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Smoke Alarm Blitz volunteers put fire safety on front burner
Lt. Angie Davis and Christian Durden wait for a resident to answer the door Saturday during the Smoke Alarm Blitz at Countryside Village Mobile Home Park off of Lanier Islands Parkway. Davis is part of the training department for the Hall County Fire Services. - photo by HAILEY VAN PARYS

“It’s all about saving lives out here.”

Victoria Hunt, a volunteer with the American Red Cross, summed up the goal she and others shared Saturday while joining Hall County Fire Services for the Smoke Alarm Blitz campaign.

“We all try and pitch in and help,” said Rhonda Smith, an administrative coordinator for the Hall County Fire Services.

Smith, who spends most of her time working in the office, was happy to help outside in the field for a change.

“We’ve got a good group out here today,” Smith said. “We do whatever we can to help.”

She estimated about 18 groups helped at the Countryside Village Mobile Home Park off of Lanier Islands Parkway. Each group had about three or four members visiting residents to offer smoke alarms and five prevention tips.

One of the families accepting help were the Harcourts. Diana and Bob, who have lived in the park for the past 14 years, were grateful.

“That’s nice of them to come out,” Diana said.

The team placed three new fire alarms in their home and checked two they had installed, all free of charge. The alarms are donated by the American Red Cross. The Harcourts were also given information on fire prevention and safety.

The campaign coincided with the end of National Fire Prevention Week, Red Cross Development Director Joey Tripp said.

It was also one part of the three-part system the Red Cross advocates: preparedness, response and recovery, all met in different ways.

The preparedness step includes visiting homes that may not have proper fire alarms and informing residents. The response step focuses on providing temporary housing, financial assistance and immediate needs for families who suffer fires. The Red Cross also provides health services, including mental health, if needed.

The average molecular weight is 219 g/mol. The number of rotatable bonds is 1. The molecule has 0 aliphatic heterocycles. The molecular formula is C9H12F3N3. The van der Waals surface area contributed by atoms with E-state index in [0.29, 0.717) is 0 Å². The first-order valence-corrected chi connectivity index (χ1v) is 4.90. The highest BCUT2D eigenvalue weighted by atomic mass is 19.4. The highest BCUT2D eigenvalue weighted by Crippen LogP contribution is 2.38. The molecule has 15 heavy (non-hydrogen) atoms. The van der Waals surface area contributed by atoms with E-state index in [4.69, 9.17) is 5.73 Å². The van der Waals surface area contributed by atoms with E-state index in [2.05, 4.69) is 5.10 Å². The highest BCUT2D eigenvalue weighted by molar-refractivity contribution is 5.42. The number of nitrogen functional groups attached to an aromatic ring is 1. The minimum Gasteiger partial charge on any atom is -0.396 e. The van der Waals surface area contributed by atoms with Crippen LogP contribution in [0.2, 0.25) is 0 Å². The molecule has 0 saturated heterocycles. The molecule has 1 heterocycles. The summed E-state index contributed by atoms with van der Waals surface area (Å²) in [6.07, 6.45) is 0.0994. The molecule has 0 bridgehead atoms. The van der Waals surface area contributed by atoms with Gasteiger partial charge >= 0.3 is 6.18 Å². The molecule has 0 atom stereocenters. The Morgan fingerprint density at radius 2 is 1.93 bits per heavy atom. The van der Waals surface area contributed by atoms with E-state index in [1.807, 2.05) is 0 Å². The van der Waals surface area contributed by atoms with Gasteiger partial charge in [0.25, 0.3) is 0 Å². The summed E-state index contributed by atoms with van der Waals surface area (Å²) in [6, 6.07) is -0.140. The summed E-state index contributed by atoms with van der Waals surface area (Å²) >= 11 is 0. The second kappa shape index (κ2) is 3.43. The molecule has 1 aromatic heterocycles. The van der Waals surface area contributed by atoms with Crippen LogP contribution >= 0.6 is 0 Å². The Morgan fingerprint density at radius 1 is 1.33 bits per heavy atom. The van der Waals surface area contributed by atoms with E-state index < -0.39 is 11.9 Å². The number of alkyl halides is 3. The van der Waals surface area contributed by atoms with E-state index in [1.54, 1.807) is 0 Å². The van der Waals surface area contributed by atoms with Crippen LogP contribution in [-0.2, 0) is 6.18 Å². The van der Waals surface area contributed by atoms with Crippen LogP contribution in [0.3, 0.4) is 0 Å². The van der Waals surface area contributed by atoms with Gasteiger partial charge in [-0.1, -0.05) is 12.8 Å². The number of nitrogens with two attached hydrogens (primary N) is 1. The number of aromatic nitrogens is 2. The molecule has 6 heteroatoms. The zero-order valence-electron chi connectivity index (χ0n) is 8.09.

The recovery step is completed by helping victims pick up the pieces after a fire or other tragedy. The Red Cross connects them with community partners and follows up.

“Today, we are letting homeowners know what to do in a fire safety situation,” Tripp said. “We are leaving information they can use.”

Another tip the teams provided was to ensure each family has a fire drill and practices it at least twice a year. A fire safety checklist also was issued, along with information on phone applications for more tips and tools.

“The biggest thing is the alarms, though,” Tripp said.

The Red Cross teamed up with the Hall County Fire Services to identify a community they thought would need the alarms.

“They know what the community needs,” Tripp said, crediting volunteers for their effort.

Kenrick Hunter, a student in Emergency Medical Technician school, volunteered extra time after most of his classmates were gone. He had been there since early morning, and by 3 p.m., had helped install 18 alarms in six homes.

This blitz was the largest the American Red Cross has ever hosted in Georgia, said Matthew Akins, the Preparedness Education Volunteer Contact.

“We beat the record,” Akins said.

Volunteer Chris Everett, 16, is a part of the Explorer program with Hall County Fire Services. The Flowery Branch High School student plans to be a firefighter when he graduates.

“The Explorer program helps you prep to be a firefighter,” Everett said.

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